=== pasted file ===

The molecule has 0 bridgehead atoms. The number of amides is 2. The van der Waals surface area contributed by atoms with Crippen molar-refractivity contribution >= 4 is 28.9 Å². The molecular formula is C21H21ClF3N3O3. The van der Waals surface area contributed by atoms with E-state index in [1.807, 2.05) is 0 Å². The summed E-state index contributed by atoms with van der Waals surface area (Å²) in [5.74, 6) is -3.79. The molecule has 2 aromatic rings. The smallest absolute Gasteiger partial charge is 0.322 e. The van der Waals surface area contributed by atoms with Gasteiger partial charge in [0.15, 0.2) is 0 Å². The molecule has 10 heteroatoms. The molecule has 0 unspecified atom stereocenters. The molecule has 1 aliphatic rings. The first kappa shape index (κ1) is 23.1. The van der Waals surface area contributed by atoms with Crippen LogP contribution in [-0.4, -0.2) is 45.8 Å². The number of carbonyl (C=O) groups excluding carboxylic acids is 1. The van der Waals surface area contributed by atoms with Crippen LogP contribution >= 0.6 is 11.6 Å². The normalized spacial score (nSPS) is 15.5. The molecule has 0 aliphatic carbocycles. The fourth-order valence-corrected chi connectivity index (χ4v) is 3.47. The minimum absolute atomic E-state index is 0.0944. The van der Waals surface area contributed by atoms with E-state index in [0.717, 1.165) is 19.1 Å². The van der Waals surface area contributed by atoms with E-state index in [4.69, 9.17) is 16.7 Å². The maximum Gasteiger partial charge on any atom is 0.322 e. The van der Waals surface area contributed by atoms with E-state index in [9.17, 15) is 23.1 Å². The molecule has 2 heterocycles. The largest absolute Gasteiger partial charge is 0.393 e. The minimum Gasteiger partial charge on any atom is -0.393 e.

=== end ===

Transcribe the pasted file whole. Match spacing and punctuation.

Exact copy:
The molecule has 0 bridgehead atoms. The number of amides is 2. The van der Waals surface area contributed by atoms with Crippen molar-refractivity contribution >= 4 is 28.9 Å². The molecular formula is C21H21ClF3N3O3. The van der Waals surface area contributed by atoms with E-state index in [1.807, 2.05) is 0 Å². The summed E-state index contributed by atoms with van der Waals surface area (Å²) in [5.74, 6) is -3.79. The molecule has 2 aromatic rings. The smallest absolute Gasteiger partial charge is 0.322 e. The van der Waals surface area contributed by atoms with Gasteiger partial charge in [0.15, 0.2) is 0 Å². The molecule has 10 heteroatoms. The molecule has 0 unspecified atom stereocenters. The molecule has 1 aliphatic rings. The first kappa shape index (κ1) is 23.1. The van der Waals surface area contributed by atoms with Crippen LogP contribution in [-0.4, -0.2) is 45.8 Å². The number of carbonyl (C=O) groups excluding carboxylic acids is 1. The van der Waals surface area contributed by atoms with Crippen LogP contribution >= 0.6 is 11.6 Å². The normalized spacial score (nSPS) is 15.5. The molecule has 0 aliphatic carbocycles. The fourth-order valence-corrected chi connectivity index (χ4v) is 3.47. The minimum absolute atomic E-state index is 0.0944. The van der Waals surface area contributed by atoms with E-state index in [0.717, 1.165) is 19.1 Å². The van der Waals surface area contributed by atoms with E-state index in [4.69, 9.17) is 16.7 Å². The maximum Gasteiger partial charge on any atom is 0.322 e. The van der Waals surface area contributed by atoms with E-state index in [9.17, 15) is 23.1 Å². The molecule has 2 heterocycles. The largest absolute Gasteiger partial charge is 0.393 e. The minimum Gasteiger partial charge on any atom is -0.393 e.